How To Become a Vegetarian When You Love Meat
An elimination diet proved I felt better if I didn’t eat meat—but I needed a realistic plan to make long-term behavior change
I love meat yet in May 2020, I began a transition period to go from meat-eater to vegetarian. Within a few months, I was fully vegetarian with no cravings for meat at all.
If you’ve eaten meat your whole life as I have, then you’d be forgiven for thinking that it’s really hard to give up. You don’t just wake up one day and cut something out of your diet that you love, because that takes an inordinate amount of willpower. To achieve any goal you need a plan, and I implemented several strategies to ensure that not only would a vegetarian lifestyle work for me long-term but that I would never crave meat again either.
Types of Vegetarianism
Vegetarianism is the practice of not eating meat including red meat, poultry, and fish. It can also exclude dairy products and animal by-products. These are the different types of vegetarian diets.
They don’t eat red meat, fish, poultry, or eggs. They do consume dairy products such as cheese, milk, butter, and yogurt.
They do not eat red meat, fish, poultry, or dairy products. They do consume eggs.
They do not consume red meat, fish, or poultry. They do consume dairy products and eggs.
They exclude all animal products — no red meat, fish, poultry, dairy, or eggs. It also excludes animal by-products or ingredients such as honey, gelatin, etc.
Pescatarian diets allow for fish consumption although they are not technically considered a vegetarian diet.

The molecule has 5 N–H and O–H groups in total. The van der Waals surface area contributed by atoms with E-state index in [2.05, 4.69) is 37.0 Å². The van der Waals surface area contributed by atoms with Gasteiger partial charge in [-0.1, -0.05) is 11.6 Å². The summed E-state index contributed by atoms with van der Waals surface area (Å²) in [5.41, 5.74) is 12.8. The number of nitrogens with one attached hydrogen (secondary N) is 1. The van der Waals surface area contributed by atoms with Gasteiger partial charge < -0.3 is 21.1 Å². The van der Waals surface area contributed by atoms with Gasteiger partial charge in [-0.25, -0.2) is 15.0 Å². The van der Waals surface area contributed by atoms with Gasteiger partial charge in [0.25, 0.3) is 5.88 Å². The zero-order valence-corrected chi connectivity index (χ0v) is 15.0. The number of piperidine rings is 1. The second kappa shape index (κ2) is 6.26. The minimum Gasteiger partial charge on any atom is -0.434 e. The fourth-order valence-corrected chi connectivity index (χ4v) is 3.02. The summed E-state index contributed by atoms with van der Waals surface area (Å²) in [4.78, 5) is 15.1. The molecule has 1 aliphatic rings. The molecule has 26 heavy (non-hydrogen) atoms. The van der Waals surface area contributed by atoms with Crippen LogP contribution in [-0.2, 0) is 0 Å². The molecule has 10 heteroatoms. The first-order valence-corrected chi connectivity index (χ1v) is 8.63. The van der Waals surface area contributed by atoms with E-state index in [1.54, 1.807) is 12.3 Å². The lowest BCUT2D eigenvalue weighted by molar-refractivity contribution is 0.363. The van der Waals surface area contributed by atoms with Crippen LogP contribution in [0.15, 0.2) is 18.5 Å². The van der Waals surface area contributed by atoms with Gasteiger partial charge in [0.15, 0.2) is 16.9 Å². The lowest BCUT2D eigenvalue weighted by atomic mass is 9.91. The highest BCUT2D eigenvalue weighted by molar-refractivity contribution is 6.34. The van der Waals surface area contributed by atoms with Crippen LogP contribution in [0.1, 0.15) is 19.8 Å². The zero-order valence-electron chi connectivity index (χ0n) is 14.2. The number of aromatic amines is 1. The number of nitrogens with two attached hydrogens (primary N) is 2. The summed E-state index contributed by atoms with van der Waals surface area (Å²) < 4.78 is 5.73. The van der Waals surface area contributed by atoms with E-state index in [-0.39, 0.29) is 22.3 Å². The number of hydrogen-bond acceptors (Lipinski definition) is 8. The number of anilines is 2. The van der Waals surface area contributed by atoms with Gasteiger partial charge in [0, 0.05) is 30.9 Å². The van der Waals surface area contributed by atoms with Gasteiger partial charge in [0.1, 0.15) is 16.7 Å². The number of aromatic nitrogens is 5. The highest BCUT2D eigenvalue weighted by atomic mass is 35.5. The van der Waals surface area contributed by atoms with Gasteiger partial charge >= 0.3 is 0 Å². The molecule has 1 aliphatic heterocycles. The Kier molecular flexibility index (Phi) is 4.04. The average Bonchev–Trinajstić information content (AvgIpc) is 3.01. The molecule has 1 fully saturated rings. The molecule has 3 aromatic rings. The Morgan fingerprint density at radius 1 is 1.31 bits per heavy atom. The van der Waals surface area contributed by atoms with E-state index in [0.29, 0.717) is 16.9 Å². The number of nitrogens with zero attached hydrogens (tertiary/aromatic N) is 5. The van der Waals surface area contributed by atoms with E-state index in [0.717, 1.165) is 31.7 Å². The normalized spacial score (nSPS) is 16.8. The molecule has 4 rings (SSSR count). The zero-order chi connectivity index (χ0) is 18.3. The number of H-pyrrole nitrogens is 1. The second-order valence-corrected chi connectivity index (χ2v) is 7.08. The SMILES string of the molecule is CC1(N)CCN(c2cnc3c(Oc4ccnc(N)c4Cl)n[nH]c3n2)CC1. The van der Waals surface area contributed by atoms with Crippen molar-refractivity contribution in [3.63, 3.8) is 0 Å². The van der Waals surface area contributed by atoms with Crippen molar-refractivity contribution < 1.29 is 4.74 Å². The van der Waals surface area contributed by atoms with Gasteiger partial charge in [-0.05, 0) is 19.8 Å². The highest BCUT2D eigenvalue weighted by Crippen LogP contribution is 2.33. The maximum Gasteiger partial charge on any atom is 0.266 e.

Flexitarian diets are largely plant-based but those who follow them will allow themselves to have meat products occasionally. Again, not considered a true vegetarian diet.
I understand that many people consider vegetarianism/veganism a lifestyle choice and not a diet. There is no intent to undermine this fact when I use the term diet in this article; I’m strictly speaking about the food I eat.
Why I Chose To Be a Vegetarian
Digestive issues have often plagued me throughout my life. A few years ago my doctor suggested I try a food elimination diet. This meant cutting out different foods from my diet for a couple of weeks at a time to see if there was any improvement in my digestion.
It came as no surprise to me that milk was the main culprit. I already knew that even in small amounts it caused me to have stomach cramps. I had tried non-dairy alternatives but either didn’t like the taste of them or they also upset my stomach.
Milk aside, I was very surprised to find that meat also caused me digestive problems. For the two weeks that I cut meat out of my diet, I noticed my stomach was a lot less heavy and I was no longer going to sleep with a full stomach of undigested food. It was almost like there was a little factory inside me that had only just learned how to work.
However, regardless of the results from my elimination diet, I knew there was no way I could stop eating meat and the food I loved.
Fast forward to May 2020 when the country was in lockdown, and I stopped to look at my diet once again. Burgers, pies, curries, and lasagnas were my go-to foods — all high in meat, not to mention high in fat. It was no wonder that I felt sluggish all of the time, my stomach was constantly bloated, and I woke up in the morning with a full stomach of food that hadn’t been digested from the previous day. Something needed to change.